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Children's Health Matters

Children's Health Matters is a column that shares the latest reporting, research, commentary and ideas on pediatric health and child development; prevention models to reduce health disparities for ill children and children born into poverty; links between maternal and children’s health; and broader trends in children's health and well-being.

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The White House recently announced a set of initiatives to "bridge the word gap" between kids of different socioeconomic backgrounds. The research on which the policy is based has been around for decades, so why all the fresh attention on this topic?

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Psychological abuse of kids gets far less attention that physical or sexual abuse. But a new study finds that in many ways, psychological abuse can have equally devastating effects on young lives. But it's often harder to spot, and fewer treatments specifically target it.

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Despite health challenges, young people with chronic conditions are at least as sexually active as their peers and more likely to take risks. Yet providers often fail to discuss sex and reproductive planning with these patients, resulting in unwanted outcomes and limited futures.

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Cases of enterovirus D68 have quickly spread throughout the nation, filling emergency rooms and pediatric units with kids struggling to breathe. Meanwhile, doctors are still trying to understand what role the virus may be playing in cases of limb paralysis and polio-like symptoms.

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Prevention is key when it comes to reducing the harmful long-term health affects of toxic stress and childhood adversity. But when prevention is no longer an option, could mindfulness help adult survivors lead healthier, higher-quality lives?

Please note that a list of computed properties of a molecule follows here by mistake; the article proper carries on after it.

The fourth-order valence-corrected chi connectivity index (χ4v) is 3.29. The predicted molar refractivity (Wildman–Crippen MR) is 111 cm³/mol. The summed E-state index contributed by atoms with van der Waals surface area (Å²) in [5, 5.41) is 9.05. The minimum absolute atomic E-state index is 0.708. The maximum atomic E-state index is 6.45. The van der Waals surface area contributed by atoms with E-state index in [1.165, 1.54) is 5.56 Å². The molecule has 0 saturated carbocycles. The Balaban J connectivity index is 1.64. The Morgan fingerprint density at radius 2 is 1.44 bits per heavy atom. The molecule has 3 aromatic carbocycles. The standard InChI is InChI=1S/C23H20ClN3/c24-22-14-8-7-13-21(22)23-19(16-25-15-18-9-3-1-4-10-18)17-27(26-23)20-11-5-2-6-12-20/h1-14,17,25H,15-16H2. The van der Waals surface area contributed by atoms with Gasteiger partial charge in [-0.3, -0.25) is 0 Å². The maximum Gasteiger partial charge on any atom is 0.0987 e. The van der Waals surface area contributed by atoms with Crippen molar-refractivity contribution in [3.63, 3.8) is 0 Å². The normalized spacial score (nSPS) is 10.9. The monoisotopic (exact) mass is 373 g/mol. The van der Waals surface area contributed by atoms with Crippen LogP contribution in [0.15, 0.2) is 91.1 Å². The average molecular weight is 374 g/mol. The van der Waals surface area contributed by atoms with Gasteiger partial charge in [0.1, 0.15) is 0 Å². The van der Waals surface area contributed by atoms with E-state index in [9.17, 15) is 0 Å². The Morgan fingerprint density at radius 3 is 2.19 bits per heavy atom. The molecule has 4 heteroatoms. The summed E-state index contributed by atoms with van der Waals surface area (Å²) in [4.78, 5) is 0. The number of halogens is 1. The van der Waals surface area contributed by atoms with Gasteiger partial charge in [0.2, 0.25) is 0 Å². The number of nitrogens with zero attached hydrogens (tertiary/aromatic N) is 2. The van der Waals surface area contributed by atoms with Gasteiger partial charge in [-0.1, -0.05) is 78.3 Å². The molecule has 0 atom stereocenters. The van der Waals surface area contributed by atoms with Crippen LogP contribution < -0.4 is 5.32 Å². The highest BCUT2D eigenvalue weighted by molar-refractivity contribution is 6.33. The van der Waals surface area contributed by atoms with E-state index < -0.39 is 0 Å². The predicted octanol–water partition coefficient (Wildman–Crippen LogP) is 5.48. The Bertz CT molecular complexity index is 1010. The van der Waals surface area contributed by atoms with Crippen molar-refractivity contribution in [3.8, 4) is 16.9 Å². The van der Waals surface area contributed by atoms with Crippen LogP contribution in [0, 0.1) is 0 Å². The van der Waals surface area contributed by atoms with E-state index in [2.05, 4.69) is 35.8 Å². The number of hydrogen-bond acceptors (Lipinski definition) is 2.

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Earlier this year, encouraging news broke of a marked decrease in early childhood obesity. But overall childhood obesity rates have held steady, a recent report finds, with big disparities persisting among minorities and Southerners.

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Complex pediatric heart surgeries can be scary and hard to understand for families. But a former print journalist is spearheading new interactive visualizations inspired by video games to educate patients and take some of the mystery and fear out of the surgical ordeal.

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Talk of the hygiene hypothesis, beneficial bacteria, and the microbiome is becoming increasingly common. But the science of how these concepts relate to allergies and other conditions is still very much in progress. And that makes reporting on these topics tricky.

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Baltimore researchers spent three decades tracking nearly 800 kids from poor and middle-class backgrounds. They found little social mobility, with poor kids tending to become poor adults. The findings have sobering implications for health, which is tightly linked to socioeconomic status.

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The ripple effects that come from incarcerating a parent may be worse than previously thought, at least when it comes to kids' health. Recent research provides further evidence that parental incarceration is linked to a host of developmental delays and behavioral problems in kids and teens.



The Center for Health Journalism’s 2023 National Fellowship will provide $2,000 to $10,000 reporting grants, five months of mentoring from a veteran journalist, and a week of intensive training at USC Annenberg in Los Angeles from July 16-20. Click here for more information and the application form, due May 5.

The Center for Health Journalism’s 2023 Symposium on Domestic Violence provides reporters with a roadmap for covering this public health epidemic with nuance and sensitivity. The next session will be offered virtually on Friday, March 31. Journalists attending the symposium will be eligible to apply for a reporting grant of $2,000 to $10,000 from our Domestic Violence Impact Reporting Fund. Find more info here!


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